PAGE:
- Swelling on the inside of the shin bone or a popping noise
Age, obesity, poor conformation (structure), breed, and a lack of fitness are all risk factors for CCL tears. This disease can affect any size, breed, or age of a dog or cat.
What steps should you take if you notice the signs listed above?
When your dog or cat requires TPLO surgery, it is often obvious. When you notice these signs, it's critical to take note of and document everything your dog or cat has done in the last few weeks. These habits can assist a veterinarian in accurately diagnosing the problem and properly presenting you with dog surgery options in Springfield.
Of course, if your cat or dog appears to be in a lot of pain, you should take him to the vet right away. Once treatment is complete your pet should be happy and healthy.
What to Expect With TPLO Surgery For Dogs & Cats
The most common procedure for pets with cruciate ligament tears is TPLO. The TPLO procedure aids in stifle stabilization and reduces the likelihood of further osteoarthritis progression. This procedure is usually performed by an experienced veterinary surgeon.
Prior to Your Dog's TPLO Surgery
The surgical team plans the TPLO procedure with the help of carefully placed digital X-rays. The surgeon looks at the damaged parts of the knee and cuts away the damaged ligament(s). To do this, they either open the joint to look inside or make a small cut to look more closely.
During the TPLO Surgical Procedure
The surgeon cuts the tibial plateau, the load-bearing part of the knee, and moves it at a 5-degree angle. The dog's stifle (knee joint) will then be stable when it has to bear weight. The surgeon does the TPLO by cutting, rotating, and then repositioning the tibia. The bone grafts are held in place with a special bone plate and screws.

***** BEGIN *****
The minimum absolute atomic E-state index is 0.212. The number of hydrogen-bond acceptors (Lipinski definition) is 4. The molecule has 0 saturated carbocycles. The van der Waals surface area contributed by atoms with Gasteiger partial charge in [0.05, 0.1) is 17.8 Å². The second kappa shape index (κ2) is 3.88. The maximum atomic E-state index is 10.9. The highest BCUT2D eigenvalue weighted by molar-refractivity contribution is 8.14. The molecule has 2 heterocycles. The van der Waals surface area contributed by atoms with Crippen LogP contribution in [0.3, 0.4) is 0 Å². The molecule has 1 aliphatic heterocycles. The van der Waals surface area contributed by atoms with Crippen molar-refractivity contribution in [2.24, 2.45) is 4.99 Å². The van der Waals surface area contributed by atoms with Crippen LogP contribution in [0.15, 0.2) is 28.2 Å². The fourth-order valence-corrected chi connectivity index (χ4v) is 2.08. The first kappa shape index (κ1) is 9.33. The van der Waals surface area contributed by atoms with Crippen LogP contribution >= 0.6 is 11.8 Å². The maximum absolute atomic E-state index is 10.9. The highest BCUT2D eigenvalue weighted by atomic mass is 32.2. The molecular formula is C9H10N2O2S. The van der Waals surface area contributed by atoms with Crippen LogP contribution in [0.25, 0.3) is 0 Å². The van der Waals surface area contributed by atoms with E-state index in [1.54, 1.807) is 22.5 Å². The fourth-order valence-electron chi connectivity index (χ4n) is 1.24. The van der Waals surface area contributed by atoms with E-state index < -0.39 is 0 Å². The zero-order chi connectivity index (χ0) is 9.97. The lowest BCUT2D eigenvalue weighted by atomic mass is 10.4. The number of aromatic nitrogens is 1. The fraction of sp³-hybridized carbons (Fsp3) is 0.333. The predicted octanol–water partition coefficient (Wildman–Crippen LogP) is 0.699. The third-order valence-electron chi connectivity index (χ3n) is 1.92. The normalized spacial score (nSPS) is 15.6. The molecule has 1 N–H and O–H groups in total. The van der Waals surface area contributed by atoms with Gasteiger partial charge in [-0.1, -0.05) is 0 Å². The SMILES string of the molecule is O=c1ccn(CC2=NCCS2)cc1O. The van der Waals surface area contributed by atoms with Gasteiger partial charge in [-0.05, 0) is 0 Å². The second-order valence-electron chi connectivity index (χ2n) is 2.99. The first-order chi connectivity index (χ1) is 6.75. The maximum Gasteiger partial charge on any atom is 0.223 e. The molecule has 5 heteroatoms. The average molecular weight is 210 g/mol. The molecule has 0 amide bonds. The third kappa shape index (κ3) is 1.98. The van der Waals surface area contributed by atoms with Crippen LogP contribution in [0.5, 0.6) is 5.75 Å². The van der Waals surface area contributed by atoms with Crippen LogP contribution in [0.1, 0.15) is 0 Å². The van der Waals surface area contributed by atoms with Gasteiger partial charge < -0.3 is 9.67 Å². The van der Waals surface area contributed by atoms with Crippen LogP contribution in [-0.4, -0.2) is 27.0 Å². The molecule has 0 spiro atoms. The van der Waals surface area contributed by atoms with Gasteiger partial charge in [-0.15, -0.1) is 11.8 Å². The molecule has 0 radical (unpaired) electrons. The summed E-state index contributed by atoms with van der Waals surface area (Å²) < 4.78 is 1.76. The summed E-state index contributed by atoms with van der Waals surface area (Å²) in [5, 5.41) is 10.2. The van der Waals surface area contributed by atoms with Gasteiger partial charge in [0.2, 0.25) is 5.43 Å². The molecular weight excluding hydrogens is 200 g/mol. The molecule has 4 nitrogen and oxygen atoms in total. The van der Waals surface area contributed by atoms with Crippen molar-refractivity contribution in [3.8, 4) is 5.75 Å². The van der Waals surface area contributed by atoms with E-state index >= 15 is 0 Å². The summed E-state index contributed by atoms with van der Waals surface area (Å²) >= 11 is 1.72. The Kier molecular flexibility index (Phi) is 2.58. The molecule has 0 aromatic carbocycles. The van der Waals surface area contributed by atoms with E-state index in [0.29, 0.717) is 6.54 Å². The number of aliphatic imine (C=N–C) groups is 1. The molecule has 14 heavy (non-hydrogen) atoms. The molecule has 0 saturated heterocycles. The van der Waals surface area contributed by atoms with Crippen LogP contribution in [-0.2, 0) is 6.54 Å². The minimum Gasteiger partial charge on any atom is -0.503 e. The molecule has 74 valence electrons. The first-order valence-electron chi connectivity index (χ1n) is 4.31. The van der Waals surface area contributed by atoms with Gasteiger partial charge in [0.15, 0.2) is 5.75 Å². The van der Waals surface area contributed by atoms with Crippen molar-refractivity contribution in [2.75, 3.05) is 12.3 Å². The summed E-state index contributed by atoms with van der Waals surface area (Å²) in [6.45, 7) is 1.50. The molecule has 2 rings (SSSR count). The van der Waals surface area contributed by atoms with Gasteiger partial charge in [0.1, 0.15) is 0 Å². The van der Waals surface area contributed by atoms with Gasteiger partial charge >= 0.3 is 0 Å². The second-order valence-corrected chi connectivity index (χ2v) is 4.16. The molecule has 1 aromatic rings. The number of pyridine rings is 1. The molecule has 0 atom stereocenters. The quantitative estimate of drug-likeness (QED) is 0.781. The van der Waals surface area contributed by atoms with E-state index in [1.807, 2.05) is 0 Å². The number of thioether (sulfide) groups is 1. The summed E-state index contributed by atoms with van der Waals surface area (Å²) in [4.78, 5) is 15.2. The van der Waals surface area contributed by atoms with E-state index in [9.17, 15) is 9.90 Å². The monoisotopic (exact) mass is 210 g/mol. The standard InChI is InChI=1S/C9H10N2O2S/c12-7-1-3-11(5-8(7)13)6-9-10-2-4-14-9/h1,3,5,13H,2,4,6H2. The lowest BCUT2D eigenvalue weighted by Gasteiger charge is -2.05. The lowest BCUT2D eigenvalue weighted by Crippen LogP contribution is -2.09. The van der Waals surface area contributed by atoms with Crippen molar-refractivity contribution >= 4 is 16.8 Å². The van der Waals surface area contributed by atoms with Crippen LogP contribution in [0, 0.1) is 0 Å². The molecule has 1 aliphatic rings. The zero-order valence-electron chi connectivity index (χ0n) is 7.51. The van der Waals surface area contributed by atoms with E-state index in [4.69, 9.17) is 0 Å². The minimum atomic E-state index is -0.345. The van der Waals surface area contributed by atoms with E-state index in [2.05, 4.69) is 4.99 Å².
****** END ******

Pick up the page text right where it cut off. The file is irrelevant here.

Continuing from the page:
The surgeon will also check the meniscus. A torn meniscus can constantly irritate the joint. If the meniscus is not damaged, the surgeon does a "meniscal release." This helps keep the meniscus from being damaged in the future.
Once the TPLO Surgery is Complete
X-rays will once again be ordered to determine the new angle of the shin. For most dogs and cats, this surgery requires an overnight stay in the hospital. During the procedure, your pet will be under general anesthesia, and the hospital will provide painkillers and antibiotics afterward, A bandage is applied over the incision site for protection.
Caring For Your Dog or Cat's Orthopedic Health
Lifestyle changes can help your dog's recovery and ongoing health. These include:
- Keeping your dog or cat at a healthy weight
- Supervising your pet to help minimize accidents and injuries
- Exercising your pet every day through walks and other age-appropriate activities
- Following up on all postoperative care recommendations and yearly examinations
- Asking your veterinarian about supplements and medications that may aid in reducing inflammation and pain and supporting mobility
- Encouraging low-impact forms of exercise, such as walking and swimming
In the end, we just want our furry friends to be happy and healthy, with a full range of motion and no discomfort. To achieve this goal, TPLO surgery may be the best option. Speak with our veterinary surgeons in Springfield to learn more.